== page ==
Nobody is using Coinbase’s NFT market

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Nobody is using Coinbase's NFT market

According to analytics firm Dune, Coinbase’s new NFT marketplace is a dud. Recently opened to public beta, Dune found that the market recorded 150 transactions on May 4 and about 71 transactions today, for a grand total of 1,576 transactions during the site’s lifetime.

These numbers pale in comparison to the numbers coming out of OpenSea where $124 million changed hands on May 3.

One issue trader Mark Hopkins sees is Coinbase’s invasive KYC.

“KYC is becoming onerous on most of the platforms that are attempting regulatory compliance, and given the prevalence of hacks on these platforms, I just don’t trust Coinbase with my info. There are plenty of easier-to-use alternatives,” he said.

Coinbase’s NFT solution was meant to streamline the NFT-buying process for a more buttoned-up audience. Coinbase is publicly traded and the move to NFTs was a calculated bid to expand into a market where a number of incumbents are already successful. Some experts, however, are bullish on the market.

“Coinbase has just stepped into NFTS without using shortcuts and by truly embracing Web3 principles,” said Ouriel Ohayon, CEO of ZenGo. “While the start is slow there is no doubt they will play a major role in the space. They need first to have a more robust supply and better community moderation to truly succeed here.”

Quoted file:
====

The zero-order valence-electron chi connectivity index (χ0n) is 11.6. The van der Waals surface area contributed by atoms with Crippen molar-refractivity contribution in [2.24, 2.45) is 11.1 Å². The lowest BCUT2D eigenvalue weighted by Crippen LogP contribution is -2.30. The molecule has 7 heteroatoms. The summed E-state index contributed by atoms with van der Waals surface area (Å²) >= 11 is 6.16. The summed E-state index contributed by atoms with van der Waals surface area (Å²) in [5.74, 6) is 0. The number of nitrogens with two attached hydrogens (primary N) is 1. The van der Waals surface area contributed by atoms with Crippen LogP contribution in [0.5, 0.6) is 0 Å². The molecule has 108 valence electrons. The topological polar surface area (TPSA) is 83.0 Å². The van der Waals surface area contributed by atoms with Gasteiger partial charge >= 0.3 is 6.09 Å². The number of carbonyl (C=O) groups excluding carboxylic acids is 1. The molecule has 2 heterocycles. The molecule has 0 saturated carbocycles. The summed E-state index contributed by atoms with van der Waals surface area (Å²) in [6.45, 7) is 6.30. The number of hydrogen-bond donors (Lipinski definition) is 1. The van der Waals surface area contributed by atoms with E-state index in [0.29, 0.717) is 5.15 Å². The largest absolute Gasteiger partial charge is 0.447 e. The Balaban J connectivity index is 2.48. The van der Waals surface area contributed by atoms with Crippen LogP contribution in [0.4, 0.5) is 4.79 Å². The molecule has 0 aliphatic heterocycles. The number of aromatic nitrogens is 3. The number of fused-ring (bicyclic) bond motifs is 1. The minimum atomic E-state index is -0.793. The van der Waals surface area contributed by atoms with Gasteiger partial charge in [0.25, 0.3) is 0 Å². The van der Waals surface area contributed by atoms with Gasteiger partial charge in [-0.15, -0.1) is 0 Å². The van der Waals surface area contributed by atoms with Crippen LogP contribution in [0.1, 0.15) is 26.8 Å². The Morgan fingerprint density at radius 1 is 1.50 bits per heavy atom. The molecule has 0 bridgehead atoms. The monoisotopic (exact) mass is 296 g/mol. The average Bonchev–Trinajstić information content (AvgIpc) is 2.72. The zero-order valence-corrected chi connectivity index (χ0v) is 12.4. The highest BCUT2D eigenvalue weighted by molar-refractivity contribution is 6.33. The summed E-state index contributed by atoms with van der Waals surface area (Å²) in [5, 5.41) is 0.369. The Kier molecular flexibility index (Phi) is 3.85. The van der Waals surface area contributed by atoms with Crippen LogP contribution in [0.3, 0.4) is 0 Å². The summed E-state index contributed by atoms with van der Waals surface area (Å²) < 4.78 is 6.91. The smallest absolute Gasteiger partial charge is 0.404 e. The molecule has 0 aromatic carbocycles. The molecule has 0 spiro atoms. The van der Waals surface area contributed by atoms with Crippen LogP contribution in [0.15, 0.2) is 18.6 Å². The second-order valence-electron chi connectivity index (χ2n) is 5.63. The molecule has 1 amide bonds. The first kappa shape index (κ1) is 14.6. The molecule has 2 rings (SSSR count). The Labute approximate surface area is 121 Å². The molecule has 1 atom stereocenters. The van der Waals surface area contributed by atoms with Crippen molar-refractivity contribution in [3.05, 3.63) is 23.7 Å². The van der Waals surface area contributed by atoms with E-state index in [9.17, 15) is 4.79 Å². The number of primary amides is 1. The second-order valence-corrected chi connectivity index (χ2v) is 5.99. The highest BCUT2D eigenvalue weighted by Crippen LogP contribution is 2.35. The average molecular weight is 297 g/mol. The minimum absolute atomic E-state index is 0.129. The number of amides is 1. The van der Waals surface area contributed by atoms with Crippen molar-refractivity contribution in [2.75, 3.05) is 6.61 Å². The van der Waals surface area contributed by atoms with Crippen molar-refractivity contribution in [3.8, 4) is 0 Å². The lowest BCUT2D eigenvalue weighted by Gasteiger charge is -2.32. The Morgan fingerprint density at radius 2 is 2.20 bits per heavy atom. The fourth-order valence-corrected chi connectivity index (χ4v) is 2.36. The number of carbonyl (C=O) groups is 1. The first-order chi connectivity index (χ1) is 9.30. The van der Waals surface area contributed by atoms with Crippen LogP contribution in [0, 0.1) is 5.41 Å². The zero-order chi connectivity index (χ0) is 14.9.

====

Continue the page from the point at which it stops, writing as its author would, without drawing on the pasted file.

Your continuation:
Ohayon also said that the majority of NFT volume is in BAYC and Moonbirds, which are only available on Opensea. As more and more popular NFTs hit more markets, he believe Coinbase’s system will grow in popularity.

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John Biggs

John Biggs is an entrepreneur, consultant, writer, and maker. He spent fifteen years as an editor for Gizmodo, CrunchGear, and TechCrunch and has a deep background in hardware startups, 3D printing, and blockchain. His work has appeared in Men’s Health, Wired, and the New York Times.He has written eight books including the best book on blogging, Bloggers Boot Camp, and a book about the most expensive timepiece ever made, Marie Antoinette’s Watch. He lives in Brooklyn, New York.

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